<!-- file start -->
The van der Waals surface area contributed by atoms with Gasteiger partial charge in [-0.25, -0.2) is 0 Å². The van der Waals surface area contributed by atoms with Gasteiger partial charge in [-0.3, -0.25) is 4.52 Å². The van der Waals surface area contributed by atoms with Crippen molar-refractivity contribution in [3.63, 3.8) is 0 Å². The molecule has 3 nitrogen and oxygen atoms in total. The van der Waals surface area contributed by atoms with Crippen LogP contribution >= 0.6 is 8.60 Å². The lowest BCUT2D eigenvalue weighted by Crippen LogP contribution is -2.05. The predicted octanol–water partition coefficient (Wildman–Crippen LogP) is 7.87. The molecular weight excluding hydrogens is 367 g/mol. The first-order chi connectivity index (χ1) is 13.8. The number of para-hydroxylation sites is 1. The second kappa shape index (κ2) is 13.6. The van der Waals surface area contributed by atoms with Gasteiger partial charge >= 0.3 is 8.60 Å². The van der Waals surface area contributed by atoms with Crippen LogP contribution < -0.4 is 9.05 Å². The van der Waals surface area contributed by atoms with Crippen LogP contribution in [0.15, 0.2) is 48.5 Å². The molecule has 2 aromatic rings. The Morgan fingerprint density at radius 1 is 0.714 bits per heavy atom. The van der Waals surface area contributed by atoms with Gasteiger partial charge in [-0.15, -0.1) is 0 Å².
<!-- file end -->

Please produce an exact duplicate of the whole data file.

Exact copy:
The van der Waals surface area contributed by atoms with Gasteiger partial charge in [-0.25, -0.2) is 0 Å². The van der Waals surface area contributed by atoms with Gasteiger partial charge in [-0.3, -0.25) is 4.52 Å². The van der Waals surface area contributed by atoms with Crippen molar-refractivity contribution in [3.63, 3.8) is 0 Å². The molecule has 3 nitrogen and oxygen atoms in total. The van der Waals surface area contributed by atoms with Crippen LogP contribution >= 0.6 is 8.60 Å². The lowest BCUT2D eigenvalue weighted by Crippen LogP contribution is -2.05. The predicted octanol–water partition coefficient (Wildman–Crippen LogP) is 7.87. The molecular weight excluding hydrogens is 367 g/mol. The first-order chi connectivity index (χ1) is 13.8. The number of para-hydroxylation sites is 1. The second kappa shape index (κ2) is 13.6. The van der Waals surface area contributed by atoms with Gasteiger partial charge >= 0.3 is 8.60 Å². The van der Waals surface area contributed by atoms with Crippen LogP contribution < -0.4 is 9.05 Å². The van der Waals surface area contributed by atoms with Crippen LogP contribution in [0.15, 0.2) is 48.5 Å². The molecule has 2 aromatic rings. The Morgan fingerprint density at radius 1 is 0.714 bits per heavy atom. The van der Waals surface area contributed by atoms with Gasteiger partial charge in [-0.15, -0.1) is 0 Å².